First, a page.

Businesses represent only 16 percent of the installed worldwide DSL subscriber market, but business DSL services will account for 58 percent of total worldwide DSL revenue, according to a study by Cahners In-Stat.
This disparity in numbers shows that even though residential installations continue to dominate the worldwide DSL market, the business DSL market, fueled largely by the increased use of sophisticated Internet business solutions in the enterprise, will provide a substantial market for service providers.
“The rapid expansion of DSL deployments during the past two years has confirmed that DSL is a mass-market technology with substantial investment supporting it,” said Ernie Bergstrom, a senior analyst with In-Stat. “The the business market will start to take advantage of it, replacing existing T-1, and ISDN backbone networks with a high-speed DSL solution.”
According to In-Stat’s report, “Business DSL Worldwide Market: The Buck Starts Here“, total worldwide DSL installed subscribers will generate in excess of $36 billion of revenue by 2005 with $21 billion coming from business DSL subscribers. The installed base of business DSL subscribers worldwide is expected to exceed 1.8 million by the end of 2001, and reach 8.5 million by the end of 2005.
In-Stat also predicts that ADSL [definition] will be the dominant DSL technology through 2005; however, the use of VDSL [definition] will increase to more than one-fourth of total revenue through this forecast period as it is increasingly used to support the expanding DSL business market.
A survey by the Yankee Group and SBC Communications Inc., which is a DSL provider, found that three in four small businesses feel high-speed Internet service has improved business productivity and nearly two in three said it has made them more competitive.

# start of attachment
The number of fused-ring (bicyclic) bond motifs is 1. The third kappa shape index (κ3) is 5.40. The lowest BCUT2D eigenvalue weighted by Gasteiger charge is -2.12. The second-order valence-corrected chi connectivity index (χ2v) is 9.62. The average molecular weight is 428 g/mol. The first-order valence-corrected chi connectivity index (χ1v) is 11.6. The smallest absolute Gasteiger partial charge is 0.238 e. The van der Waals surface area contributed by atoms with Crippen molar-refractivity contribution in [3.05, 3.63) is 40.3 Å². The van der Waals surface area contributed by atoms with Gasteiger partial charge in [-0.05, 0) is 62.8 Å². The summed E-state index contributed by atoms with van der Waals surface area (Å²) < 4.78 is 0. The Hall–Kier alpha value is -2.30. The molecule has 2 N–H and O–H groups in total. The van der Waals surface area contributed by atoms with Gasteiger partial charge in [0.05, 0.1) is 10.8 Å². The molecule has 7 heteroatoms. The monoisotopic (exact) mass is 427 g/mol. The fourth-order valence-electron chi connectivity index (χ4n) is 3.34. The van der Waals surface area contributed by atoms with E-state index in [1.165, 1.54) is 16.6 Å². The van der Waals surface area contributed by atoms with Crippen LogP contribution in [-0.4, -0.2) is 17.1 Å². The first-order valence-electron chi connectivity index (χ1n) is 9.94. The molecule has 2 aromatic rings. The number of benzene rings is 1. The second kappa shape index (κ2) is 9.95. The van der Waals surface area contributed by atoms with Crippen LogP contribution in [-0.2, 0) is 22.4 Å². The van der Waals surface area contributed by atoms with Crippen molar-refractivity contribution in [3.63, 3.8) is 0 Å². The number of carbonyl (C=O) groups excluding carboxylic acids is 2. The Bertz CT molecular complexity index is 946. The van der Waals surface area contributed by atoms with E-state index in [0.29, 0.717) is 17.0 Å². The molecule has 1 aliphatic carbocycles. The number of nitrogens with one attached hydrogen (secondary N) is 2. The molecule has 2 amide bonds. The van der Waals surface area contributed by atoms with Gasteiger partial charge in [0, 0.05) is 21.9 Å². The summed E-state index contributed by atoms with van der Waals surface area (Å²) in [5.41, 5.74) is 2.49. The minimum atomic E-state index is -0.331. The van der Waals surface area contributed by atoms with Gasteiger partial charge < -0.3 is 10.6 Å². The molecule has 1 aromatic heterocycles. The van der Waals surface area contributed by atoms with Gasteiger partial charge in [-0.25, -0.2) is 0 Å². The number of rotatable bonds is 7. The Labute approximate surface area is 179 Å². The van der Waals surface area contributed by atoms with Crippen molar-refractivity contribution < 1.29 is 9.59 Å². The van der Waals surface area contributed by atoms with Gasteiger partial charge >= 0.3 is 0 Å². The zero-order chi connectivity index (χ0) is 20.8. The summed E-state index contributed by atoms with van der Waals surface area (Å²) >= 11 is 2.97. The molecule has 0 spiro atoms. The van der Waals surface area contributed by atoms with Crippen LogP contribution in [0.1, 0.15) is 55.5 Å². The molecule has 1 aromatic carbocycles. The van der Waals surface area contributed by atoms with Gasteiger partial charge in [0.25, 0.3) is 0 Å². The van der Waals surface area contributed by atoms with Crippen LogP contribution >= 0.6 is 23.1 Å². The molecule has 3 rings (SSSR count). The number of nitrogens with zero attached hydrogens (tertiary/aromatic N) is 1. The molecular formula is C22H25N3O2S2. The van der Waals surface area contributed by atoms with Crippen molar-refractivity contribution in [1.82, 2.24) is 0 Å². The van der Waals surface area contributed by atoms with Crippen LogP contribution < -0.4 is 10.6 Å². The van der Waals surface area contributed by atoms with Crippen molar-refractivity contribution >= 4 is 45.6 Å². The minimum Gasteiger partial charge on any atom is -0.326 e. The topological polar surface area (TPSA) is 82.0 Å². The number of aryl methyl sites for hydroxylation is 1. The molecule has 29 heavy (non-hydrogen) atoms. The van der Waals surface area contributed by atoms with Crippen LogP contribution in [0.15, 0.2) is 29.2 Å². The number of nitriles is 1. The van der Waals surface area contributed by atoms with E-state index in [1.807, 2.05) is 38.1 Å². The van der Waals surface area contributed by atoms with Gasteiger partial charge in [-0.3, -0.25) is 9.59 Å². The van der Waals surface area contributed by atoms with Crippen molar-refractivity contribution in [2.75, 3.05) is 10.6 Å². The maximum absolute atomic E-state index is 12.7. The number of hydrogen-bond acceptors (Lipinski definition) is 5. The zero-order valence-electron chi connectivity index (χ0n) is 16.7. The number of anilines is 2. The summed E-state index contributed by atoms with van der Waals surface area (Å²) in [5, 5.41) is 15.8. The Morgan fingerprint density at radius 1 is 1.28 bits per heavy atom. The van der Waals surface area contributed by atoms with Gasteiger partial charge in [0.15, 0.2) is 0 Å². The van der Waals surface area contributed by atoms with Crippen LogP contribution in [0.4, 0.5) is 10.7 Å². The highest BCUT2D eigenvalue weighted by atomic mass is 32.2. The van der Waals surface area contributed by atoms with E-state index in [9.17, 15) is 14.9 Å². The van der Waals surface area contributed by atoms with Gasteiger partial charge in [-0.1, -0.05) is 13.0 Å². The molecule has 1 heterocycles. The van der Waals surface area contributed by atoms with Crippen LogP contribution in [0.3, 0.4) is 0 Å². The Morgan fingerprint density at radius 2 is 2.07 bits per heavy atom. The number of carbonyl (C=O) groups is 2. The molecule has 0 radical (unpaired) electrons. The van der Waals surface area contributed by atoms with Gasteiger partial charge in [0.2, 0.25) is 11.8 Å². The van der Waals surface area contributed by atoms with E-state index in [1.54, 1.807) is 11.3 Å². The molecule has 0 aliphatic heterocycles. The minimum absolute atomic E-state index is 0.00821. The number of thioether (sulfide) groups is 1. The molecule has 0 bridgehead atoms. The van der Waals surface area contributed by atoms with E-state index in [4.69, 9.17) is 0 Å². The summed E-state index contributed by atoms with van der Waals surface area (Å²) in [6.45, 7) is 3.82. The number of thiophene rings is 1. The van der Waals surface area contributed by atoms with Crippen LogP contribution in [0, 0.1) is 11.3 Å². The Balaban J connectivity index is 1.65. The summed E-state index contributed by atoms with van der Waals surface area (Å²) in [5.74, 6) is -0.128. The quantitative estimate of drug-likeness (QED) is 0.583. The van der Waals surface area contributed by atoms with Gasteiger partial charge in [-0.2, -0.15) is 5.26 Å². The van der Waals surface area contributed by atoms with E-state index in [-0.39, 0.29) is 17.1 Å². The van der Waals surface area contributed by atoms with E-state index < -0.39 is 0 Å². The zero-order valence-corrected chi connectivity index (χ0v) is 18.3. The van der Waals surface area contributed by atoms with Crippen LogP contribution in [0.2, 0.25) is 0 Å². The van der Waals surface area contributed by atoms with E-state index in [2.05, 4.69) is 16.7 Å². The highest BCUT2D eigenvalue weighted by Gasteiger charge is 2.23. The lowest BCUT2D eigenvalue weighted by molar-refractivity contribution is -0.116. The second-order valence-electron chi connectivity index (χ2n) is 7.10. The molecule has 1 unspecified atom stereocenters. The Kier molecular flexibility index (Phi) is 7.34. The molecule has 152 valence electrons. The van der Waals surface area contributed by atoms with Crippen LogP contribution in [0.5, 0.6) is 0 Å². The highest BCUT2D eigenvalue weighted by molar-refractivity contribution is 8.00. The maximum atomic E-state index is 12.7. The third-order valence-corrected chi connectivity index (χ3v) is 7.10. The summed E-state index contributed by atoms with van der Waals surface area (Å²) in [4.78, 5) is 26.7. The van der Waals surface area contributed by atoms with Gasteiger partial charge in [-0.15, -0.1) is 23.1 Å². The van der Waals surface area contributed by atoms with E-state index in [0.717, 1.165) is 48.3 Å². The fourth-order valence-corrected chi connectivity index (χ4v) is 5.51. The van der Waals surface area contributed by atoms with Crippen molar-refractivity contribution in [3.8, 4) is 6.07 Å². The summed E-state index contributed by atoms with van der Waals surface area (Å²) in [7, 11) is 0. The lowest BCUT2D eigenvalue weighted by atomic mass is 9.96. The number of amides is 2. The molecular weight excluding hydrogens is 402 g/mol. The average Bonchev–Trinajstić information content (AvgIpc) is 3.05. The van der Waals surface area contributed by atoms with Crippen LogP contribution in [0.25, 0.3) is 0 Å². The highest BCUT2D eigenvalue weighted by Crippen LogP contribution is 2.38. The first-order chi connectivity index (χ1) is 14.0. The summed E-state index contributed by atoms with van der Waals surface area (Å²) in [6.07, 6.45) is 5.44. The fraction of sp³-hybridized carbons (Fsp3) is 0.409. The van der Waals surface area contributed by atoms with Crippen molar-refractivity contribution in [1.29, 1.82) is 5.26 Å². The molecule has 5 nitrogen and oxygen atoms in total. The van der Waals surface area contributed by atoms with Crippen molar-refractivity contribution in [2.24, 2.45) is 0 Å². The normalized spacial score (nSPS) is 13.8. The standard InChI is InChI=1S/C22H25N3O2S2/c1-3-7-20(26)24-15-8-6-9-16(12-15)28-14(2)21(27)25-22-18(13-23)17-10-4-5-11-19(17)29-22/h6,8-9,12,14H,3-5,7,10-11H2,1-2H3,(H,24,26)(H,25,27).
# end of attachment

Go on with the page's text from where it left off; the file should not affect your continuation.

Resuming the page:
“After upgrading to broadband, small businesses quickly recognize the return on investment from high-speed DSL Internet service across all business areas. As they begin to take advantage of new applications, the value of their high-speed service continues to increase,” said Mike Lauricella, program manager of the Yankee Group’s Small and Medium Business Communications Research and Consulting practice.
Businesses are becoming more sophisticated in their Internet usage because of their broadband connection, the study found. They are now using the Internet for online scheduling/calendaring with employees and partners, real-time collaborative document editing, distance learning, online customer support and online marketing campaigns. Eighty-nine percent are sending/receiving email with large attachments; 87 percent are conducting research and reading news online; and 74 percent are purchasing goods and services over the Internet.
Almost all of the businesses (92 percent) in the Yankee Group/SBC survey adopted a DSL Internet connection to receive higher connection speeds, followed by greater service reliability than other broadband technologies (60 percent) and an instantly available Internet connection (57 percent). Sixty-five percent like being able to use the Internet and the phone simultaneously; 63 percent like the greater capacity to upload files; 59 percent view DSL Internet as the most convenient technology to adopt; and 52 percent like the ability to use applications requiring greater bandwidth.
The Yankee Group predicts that the number of DSL Internet subscribers will reach 4.5 million by the end of 2001 and will grow more than 50 percent to 6.8 million subscribers by the end of 2002. The “killer application” for DSL will continue to be sending emails with large attachments. The Yankee Group also predicts that online procurement and customer service applications, such as customized intranets for customers and CRM tools, will be the next set of applications to see widespread market adoption.
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